Reg Moores

Photo:Reg Moores. Sports Stadium Brighton

Reg Moores. Sports Stadium Brighton

From the private collection of Trevor Chepstow

A talented entertainer

By Trevor Chepstow

Reg Moores was a talented entertainer and inventor who worked best in front of a live audience. On leaving the RAF, Reg took up professional ice skating and was soon a popular figure in the many ice shows produced at the Sports Stadium, Brighton.

Before radio mikes, skaters had to mime
In the early ice shows, the cast members had to mime the words and songs as modern day radio microphone transmission technology was not available. The dialogue was transmitted to the "Tannoy" system by a team of actors, hidden behind a screen, who would secretly perform the voice parts of the stars on ice.

Pioneered radio microphones
A keen electronics enthusiast, Reg pioneered one of the first radio microphones in the country to be used in the 1949 production of Tom Arnold's ice show "Aladdin". The radio microphone allowed the stars of the show not only skate, but also to sing and act the part in full.

The voice often didn't match the face
Unfortunately, as in the silent movie era when stars of the silent screen went over to talkies, the voice often didn't match the face! A similar thing happened with ice skaters! With very complicated jumps, turns and physically demanding roles, the skaters were often out of breath and unable to deliver their lines! As a result, the radio microphone was consigned to the back room and was not to appear for many years in its current form.

Reg's prototype in the Science Museum
Reg never patented the idea because at the time he was using radio frequencies illegally. The Sports Stadium, built of ferro-concrete and steel, contained the illegal broadcasts within the building! The original prototype is on display at the Science Museum in London.

Multi-talented entertainer
A popular multi-talented entertainer Reg had the ability to turn his hand to anything and his range was astounding! Not only was he a speed skating champion he could stilt skate, juggle, barrel jump, unicycle and on top of this performed as a fire eater in many of the shows, just to mention a few of his talents!

Still entertaining people in 2005 he is currently a member of the "Magic Circle" and won the accolade of European Whistling Champion in 1996.

Added to the site on 26-08-05 
This page was added on 22/03/2006.
Comments about this page

I wonder - did Reg work in the London Road Co-op, would have been mid 60s?  I seem to recall his face.

By Lynn (20/03/2008)

Yes, Lynn, Reg was a television engineer at the London Road Co-op, where the manager of the Radio and TV department was Bill Pitfield, who had also been with Reg in the Holiday on Ice Shows.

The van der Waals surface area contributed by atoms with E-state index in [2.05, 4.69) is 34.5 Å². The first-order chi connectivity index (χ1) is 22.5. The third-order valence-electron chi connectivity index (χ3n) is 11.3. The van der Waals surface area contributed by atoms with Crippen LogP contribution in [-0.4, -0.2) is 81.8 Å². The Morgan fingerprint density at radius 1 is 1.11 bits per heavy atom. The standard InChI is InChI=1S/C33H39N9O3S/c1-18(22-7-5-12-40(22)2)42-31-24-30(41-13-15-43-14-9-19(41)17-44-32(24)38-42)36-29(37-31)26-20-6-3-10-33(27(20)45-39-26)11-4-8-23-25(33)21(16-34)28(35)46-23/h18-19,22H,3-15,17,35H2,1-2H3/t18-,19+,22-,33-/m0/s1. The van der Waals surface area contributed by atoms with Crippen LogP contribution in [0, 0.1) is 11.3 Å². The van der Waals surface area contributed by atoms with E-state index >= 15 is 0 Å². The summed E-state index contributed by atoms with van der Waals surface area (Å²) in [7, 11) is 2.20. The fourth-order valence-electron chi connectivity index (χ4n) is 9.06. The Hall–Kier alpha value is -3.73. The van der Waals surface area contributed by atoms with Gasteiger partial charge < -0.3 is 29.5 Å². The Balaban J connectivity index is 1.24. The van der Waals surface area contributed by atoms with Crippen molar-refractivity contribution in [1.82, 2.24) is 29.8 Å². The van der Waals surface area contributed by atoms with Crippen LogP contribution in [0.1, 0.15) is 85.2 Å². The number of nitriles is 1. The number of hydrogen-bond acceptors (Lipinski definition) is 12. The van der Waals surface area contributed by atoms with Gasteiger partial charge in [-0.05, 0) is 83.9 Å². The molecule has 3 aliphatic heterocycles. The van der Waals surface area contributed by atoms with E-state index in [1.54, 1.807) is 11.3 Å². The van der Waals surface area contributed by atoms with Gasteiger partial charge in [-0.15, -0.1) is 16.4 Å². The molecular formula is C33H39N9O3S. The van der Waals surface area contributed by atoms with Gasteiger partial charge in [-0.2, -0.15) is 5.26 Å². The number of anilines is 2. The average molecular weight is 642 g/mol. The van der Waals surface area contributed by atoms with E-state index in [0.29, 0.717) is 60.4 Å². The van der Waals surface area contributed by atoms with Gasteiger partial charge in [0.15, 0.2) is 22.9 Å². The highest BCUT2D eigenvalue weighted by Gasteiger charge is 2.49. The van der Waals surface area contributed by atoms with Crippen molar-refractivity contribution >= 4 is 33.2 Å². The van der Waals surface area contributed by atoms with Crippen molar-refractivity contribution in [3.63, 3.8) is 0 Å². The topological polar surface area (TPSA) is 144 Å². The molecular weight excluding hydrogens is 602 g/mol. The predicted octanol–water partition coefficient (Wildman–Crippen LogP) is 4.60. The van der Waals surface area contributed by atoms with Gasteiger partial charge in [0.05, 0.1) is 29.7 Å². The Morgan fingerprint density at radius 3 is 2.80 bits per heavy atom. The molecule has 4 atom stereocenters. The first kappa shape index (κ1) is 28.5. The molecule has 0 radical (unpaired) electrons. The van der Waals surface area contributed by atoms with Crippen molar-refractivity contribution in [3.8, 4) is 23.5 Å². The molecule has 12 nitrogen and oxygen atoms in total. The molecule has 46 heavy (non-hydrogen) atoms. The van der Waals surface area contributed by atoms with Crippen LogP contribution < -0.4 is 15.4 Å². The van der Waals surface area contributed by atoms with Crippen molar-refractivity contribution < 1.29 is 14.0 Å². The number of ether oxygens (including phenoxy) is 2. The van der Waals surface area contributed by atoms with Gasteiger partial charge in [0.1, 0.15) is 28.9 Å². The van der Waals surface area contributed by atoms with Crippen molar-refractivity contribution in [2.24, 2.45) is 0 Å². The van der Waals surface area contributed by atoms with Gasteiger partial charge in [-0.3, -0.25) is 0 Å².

I was a salesman in the same department for about three years in my mid teens.

By The Revd. Peter Allsworth (25/06/2008)

He also worked at Brighton Poly in the 1980s and his office was a window into a sadly bygone time. Valves and circuitry from old radios filled his desk and Big Band music played on the "wireless". A lovely, unassuming man.

By Glen Robins (19/05/2009)

I remember Reg when he came from the Co-op to Scotts Radio in London Road where I worked in the TV engineering department. Ironically I left Scotts and then worked for the Co-op as a TV engineer. Reg would often visit us at the Co-op and once popped a petrol soaked bandage in his mouth and blew a sheet of flame across the workshop. Reg also built a circuit board for me for a very sensitive metal detector which netted me many valuable finds. A very nice genuine person.

By James Gaitley (22/01/2010)

Reg is a very good friend of mine. He is a member of A.C.E.S. Magic Society (check website acesmagic.co) Did you know that he invented the Bunco ladder for the Paul Daniels Bunco Booth on his television program. He was also the World National whistling champion and had many more accolades to his name .He hasn't been to well lately but would love to hear from any friends through the website.

By Martin Lewis (01/04/2010)

Martin, if you are in contact with Reg, remind him of Fred Lewis who was our chief TV engineer at the Brighton Co-op. Fred once told me he was pub with Reg when Reg was having a few heated words with someone. Apparently when it started to get a little out of hand, Reg, pointing at Fred, warned the other chap that his large friend Fred would come over and thump him. Poor old Fred must have been mortified, and never looked too happy when telling that story.

By James Gaitley (02/04/2010)

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